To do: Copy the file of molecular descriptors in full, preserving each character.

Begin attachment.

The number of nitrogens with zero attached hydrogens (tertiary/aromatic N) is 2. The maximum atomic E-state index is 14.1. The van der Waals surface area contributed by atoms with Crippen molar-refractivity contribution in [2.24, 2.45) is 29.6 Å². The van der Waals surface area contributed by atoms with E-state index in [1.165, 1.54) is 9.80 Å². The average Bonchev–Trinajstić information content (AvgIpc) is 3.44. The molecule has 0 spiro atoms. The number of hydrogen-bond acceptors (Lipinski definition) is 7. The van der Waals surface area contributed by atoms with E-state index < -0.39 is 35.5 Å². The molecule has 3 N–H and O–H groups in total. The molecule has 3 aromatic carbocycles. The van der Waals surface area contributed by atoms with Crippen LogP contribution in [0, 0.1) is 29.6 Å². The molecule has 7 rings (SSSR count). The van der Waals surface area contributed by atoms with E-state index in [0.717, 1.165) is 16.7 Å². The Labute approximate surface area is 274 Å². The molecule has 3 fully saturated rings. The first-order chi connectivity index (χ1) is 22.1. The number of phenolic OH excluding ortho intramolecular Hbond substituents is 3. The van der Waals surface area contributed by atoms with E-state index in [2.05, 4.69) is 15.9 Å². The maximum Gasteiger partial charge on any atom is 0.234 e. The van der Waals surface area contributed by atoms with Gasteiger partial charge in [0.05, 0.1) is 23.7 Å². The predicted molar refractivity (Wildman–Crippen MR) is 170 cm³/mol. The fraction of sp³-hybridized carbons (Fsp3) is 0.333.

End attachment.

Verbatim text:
The number of nitrogens with zero attached hydrogens (tertiary/aromatic N) is 2. The maximum atomic E-state index is 14.1. The van der Waals surface area contributed by atoms with Crippen molar-refractivity contribution in [2.24, 2.45) is 29.6 Å². The van der Waals surface area contributed by atoms with E-state index in [1.165, 1.54) is 9.80 Å². The average Bonchev–Trinajstić information content (AvgIpc) is 3.44. The molecule has 0 spiro atoms. The number of hydrogen-bond acceptors (Lipinski definition) is 7. The van der Waals surface area contributed by atoms with E-state index < -0.39 is 35.5 Å². The molecule has 3 N–H and O–H groups in total. The molecule has 3 aromatic carbocycles. The van der Waals surface area contributed by atoms with Crippen LogP contribution in [0, 0.1) is 29.6 Å². The molecule has 7 rings (SSSR count). The van der Waals surface area contributed by atoms with E-state index in [0.717, 1.165) is 16.7 Å². The Labute approximate surface area is 274 Å². The molecule has 3 fully saturated rings. The first-order chi connectivity index (χ1) is 22.1. The number of phenolic OH excluding ortho intramolecular Hbond substituents is 3. The van der Waals surface area contributed by atoms with E-state index in [2.05, 4.69) is 15.9 Å². The maximum Gasteiger partial charge on any atom is 0.234 e. The van der Waals surface area contributed by atoms with Gasteiger partial charge in [0.05, 0.1) is 23.7 Å². The predicted molar refractivity (Wildman–Crippen MR) is 170 cm³/mol. The fraction of sp³-hybridized carbons (Fsp3) is 0.333.